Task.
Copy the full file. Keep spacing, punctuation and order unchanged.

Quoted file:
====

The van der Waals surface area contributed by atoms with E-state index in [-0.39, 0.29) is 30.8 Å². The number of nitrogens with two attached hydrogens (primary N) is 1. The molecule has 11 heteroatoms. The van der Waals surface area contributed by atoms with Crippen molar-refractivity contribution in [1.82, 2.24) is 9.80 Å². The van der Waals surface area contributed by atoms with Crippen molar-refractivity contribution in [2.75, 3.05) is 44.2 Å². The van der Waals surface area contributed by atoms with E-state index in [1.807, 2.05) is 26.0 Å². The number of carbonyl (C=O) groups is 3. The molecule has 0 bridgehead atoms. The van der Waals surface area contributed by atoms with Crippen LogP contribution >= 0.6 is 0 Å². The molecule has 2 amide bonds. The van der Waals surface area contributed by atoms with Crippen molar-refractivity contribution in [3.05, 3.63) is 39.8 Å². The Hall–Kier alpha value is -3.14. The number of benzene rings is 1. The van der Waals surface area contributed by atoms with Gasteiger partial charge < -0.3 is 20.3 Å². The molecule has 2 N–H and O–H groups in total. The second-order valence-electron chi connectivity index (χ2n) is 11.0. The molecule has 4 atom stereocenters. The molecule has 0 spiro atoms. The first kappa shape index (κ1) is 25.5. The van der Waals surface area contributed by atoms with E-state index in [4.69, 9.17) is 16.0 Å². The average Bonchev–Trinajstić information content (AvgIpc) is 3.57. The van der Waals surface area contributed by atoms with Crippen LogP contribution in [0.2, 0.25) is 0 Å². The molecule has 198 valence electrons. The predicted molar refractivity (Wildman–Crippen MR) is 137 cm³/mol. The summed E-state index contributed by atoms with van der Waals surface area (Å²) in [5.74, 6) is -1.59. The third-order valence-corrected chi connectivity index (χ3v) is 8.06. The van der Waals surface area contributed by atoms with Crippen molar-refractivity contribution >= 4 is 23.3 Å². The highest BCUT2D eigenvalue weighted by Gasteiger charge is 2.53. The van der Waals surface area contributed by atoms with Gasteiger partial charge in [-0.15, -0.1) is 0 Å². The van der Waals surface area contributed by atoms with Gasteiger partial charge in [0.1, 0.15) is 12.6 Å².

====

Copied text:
The van der Waals surface area contributed by atoms with E-state index in [-0.39, 0.29) is 30.8 Å². The number of nitrogens with two attached hydrogens (primary N) is 1. The molecule has 11 heteroatoms. The van der Waals surface area contributed by atoms with Crippen molar-refractivity contribution in [1.82, 2.24) is 9.80 Å². The van der Waals surface area contributed by atoms with Crippen molar-refractivity contribution in [2.75, 3.05) is 44.2 Å². The van der Waals surface area contributed by atoms with E-state index in [1.807, 2.05) is 26.0 Å². The number of carbonyl (C=O) groups is 3. The molecule has 0 bridgehead atoms. The van der Waals surface area contributed by atoms with Crippen LogP contribution >= 0.6 is 0 Å². The molecule has 2 amide bonds. The van der Waals surface area contributed by atoms with Crippen molar-refractivity contribution in [3.05, 3.63) is 39.8 Å². The Hall–Kier alpha value is -3.14. The number of benzene rings is 1. The van der Waals surface area contributed by atoms with Gasteiger partial charge < -0.3 is 20.3 Å². The molecule has 2 N–H and O–H groups in total. The second-order valence-electron chi connectivity index (χ2n) is 11.0. The molecule has 4 atom stereocenters. The molecule has 0 spiro atoms. The first kappa shape index (κ1) is 25.5. The van der Waals surface area contributed by atoms with E-state index in [4.69, 9.17) is 16.0 Å². The average Bonchev–Trinajstić information content (AvgIpc) is 3.57. The van der Waals surface area contributed by atoms with Crippen LogP contribution in [0.2, 0.25) is 0 Å². The molecule has 198 valence electrons. The predicted molar refractivity (Wildman–Crippen MR) is 137 cm³/mol. The summed E-state index contributed by atoms with van der Waals surface area (Å²) in [5.74, 6) is -1.59. The third-order valence-corrected chi connectivity index (χ3v) is 8.06. The van der Waals surface area contributed by atoms with Crippen molar-refractivity contribution >= 4 is 23.3 Å². The highest BCUT2D eigenvalue weighted by Gasteiger charge is 2.53. The van der Waals surface area contributed by atoms with Gasteiger partial charge in [-0.15, -0.1) is 0 Å². The van der Waals surface area contributed by atoms with Gasteiger partial charge in [0.1, 0.15) is 12.6 Å².